In General

The partnership is a California limited partnership whose principal place of business at the time of the filing of the petitions was St. Helena, California. The partnership, formed in April 1976 to manufacture and sell premium Napa Valley wines, operates a winery located near St. Helena, California, and produces premium wines under the Rutherford Hill Winery label.

Each year the partnership crushes several different varieties of grapes and produces several different varieties of wine from the resulting juices. Among the varieties of wine produced by the partnership are Cabernet Sauvignon, Sauvignon Blanc, Chardonnay, Zinfandel, and Merlot.

The partnership did not own or operate any vineyards before July 1, 1988. Rather, the partnership purchased all of the grapes it used in the production of its wines. The grapes are of the same type, from the genus Vitis vinifera, and are all grown in Napa County, California.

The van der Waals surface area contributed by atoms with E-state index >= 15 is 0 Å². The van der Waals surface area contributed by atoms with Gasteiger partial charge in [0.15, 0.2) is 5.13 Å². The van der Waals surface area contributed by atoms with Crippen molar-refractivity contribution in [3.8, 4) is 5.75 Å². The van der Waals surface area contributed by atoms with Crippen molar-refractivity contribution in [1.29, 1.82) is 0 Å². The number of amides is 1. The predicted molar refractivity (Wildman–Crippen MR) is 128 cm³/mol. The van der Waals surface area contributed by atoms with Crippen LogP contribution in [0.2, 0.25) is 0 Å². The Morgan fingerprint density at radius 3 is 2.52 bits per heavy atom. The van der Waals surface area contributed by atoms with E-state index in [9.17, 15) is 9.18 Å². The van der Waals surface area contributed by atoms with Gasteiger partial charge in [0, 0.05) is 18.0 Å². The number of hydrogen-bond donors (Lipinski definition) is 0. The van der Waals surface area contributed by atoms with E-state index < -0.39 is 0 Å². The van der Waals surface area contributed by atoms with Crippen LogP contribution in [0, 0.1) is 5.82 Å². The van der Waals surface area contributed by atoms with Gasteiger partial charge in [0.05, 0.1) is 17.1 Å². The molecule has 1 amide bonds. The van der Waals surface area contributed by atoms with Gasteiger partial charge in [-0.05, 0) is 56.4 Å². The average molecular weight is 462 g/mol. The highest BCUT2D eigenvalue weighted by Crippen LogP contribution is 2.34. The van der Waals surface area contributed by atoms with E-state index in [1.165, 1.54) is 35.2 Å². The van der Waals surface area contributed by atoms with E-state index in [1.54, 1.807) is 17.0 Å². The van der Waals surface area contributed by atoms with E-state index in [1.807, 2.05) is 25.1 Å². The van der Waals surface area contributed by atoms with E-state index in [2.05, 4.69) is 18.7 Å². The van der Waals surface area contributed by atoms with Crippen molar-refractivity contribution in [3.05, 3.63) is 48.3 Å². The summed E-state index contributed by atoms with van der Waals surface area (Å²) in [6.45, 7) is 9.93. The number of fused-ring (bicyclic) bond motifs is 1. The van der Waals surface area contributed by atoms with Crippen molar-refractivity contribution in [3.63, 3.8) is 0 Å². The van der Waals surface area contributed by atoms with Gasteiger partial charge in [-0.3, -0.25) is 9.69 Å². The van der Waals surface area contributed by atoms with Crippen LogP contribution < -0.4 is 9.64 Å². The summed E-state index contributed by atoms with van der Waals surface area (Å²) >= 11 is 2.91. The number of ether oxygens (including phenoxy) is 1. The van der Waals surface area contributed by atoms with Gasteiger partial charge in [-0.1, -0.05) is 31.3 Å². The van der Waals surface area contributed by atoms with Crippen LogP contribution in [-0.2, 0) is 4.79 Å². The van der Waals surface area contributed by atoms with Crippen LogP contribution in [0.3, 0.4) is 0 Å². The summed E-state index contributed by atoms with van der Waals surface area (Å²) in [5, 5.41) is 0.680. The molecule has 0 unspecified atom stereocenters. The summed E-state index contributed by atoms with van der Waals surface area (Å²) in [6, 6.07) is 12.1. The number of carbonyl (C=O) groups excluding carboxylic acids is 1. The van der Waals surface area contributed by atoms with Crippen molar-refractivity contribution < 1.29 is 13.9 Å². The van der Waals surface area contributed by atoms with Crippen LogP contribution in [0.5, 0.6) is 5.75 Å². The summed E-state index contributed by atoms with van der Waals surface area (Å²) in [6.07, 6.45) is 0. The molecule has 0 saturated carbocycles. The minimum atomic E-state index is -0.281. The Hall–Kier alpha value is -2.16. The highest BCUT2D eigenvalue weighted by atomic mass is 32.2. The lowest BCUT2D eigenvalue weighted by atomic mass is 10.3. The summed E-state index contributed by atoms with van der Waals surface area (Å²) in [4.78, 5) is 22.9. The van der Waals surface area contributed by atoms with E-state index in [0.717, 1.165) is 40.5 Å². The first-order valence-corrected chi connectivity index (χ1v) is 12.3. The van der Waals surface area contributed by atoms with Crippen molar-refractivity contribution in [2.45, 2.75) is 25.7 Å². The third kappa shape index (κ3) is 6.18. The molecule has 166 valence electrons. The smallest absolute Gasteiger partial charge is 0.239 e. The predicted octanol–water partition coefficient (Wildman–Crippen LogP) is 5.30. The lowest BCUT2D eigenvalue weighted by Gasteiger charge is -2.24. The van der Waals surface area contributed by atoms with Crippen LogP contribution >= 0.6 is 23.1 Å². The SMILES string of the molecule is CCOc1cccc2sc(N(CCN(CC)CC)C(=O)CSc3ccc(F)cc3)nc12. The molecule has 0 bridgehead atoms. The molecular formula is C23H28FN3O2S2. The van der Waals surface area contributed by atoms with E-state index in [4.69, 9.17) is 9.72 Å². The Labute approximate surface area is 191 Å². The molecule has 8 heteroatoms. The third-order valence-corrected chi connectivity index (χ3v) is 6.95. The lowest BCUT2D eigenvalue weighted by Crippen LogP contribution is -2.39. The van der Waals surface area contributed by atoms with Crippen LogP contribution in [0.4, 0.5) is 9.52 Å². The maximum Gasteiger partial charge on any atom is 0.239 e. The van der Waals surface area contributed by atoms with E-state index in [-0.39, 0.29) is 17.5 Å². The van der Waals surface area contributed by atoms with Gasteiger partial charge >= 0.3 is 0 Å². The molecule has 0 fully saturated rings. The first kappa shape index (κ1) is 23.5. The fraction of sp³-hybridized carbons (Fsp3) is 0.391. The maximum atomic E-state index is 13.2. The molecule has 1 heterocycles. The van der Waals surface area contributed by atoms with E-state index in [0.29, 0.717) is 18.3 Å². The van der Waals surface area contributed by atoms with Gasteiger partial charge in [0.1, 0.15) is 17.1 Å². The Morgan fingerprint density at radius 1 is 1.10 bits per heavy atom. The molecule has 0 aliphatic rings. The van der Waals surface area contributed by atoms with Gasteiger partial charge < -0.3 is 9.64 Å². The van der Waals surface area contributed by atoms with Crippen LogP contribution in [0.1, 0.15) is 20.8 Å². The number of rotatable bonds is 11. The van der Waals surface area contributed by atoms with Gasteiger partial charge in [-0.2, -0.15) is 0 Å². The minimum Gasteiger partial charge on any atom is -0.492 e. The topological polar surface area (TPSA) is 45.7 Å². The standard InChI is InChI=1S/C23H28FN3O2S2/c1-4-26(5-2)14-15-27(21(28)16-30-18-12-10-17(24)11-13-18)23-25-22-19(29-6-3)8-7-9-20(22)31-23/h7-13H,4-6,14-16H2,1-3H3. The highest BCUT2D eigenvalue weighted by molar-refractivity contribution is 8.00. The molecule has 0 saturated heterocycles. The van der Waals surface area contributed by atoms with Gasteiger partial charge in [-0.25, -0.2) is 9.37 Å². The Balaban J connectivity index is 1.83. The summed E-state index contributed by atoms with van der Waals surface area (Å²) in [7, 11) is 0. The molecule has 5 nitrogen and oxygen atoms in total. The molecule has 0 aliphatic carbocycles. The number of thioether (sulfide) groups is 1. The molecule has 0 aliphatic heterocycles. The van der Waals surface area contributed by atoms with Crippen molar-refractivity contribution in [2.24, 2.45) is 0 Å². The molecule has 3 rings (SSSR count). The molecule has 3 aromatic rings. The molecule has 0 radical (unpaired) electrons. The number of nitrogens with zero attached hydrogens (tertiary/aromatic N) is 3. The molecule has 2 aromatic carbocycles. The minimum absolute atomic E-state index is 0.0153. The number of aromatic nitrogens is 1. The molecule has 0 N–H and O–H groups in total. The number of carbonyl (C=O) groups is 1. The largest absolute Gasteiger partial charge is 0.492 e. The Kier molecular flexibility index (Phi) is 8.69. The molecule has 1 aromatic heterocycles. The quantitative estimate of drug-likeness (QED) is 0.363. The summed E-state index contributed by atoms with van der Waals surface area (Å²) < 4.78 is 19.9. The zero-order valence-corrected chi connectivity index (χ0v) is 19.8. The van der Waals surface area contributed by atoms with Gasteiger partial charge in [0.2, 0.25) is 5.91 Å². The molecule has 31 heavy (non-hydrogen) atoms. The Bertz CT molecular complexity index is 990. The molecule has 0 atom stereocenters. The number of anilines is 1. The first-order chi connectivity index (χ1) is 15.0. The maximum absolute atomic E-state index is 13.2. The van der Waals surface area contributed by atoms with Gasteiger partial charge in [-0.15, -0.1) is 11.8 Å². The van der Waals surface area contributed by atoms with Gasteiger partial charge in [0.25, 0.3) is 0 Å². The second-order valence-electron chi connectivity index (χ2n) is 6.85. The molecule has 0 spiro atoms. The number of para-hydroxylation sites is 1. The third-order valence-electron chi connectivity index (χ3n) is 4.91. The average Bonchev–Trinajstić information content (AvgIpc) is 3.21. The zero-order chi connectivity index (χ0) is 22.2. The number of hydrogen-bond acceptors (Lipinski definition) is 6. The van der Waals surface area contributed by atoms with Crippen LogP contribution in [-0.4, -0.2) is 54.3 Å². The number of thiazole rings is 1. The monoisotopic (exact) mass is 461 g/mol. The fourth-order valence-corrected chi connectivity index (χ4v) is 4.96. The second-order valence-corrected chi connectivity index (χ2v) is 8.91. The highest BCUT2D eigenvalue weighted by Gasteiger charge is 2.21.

Grapevines are divided by variety, by location, and by ownership into blocks. Grapes are harvested when the partnership's winemaking team determines that the grapes on the vine are ripe, i.e., have reached the desired sugar level. Identical grape varieties in different blocks located only a few miles distant from each other may reach the desired sugar level several weeks apart, depending on a variety of factors including soil, water content of the soil, age of the vines, size of the crop being ripened, and elevation and microclimate of the location of the block. From year to year, the sequence in which the grape varieties have been harvested has changed, depending on when each particular block of grapes reaches its desired sugar levels.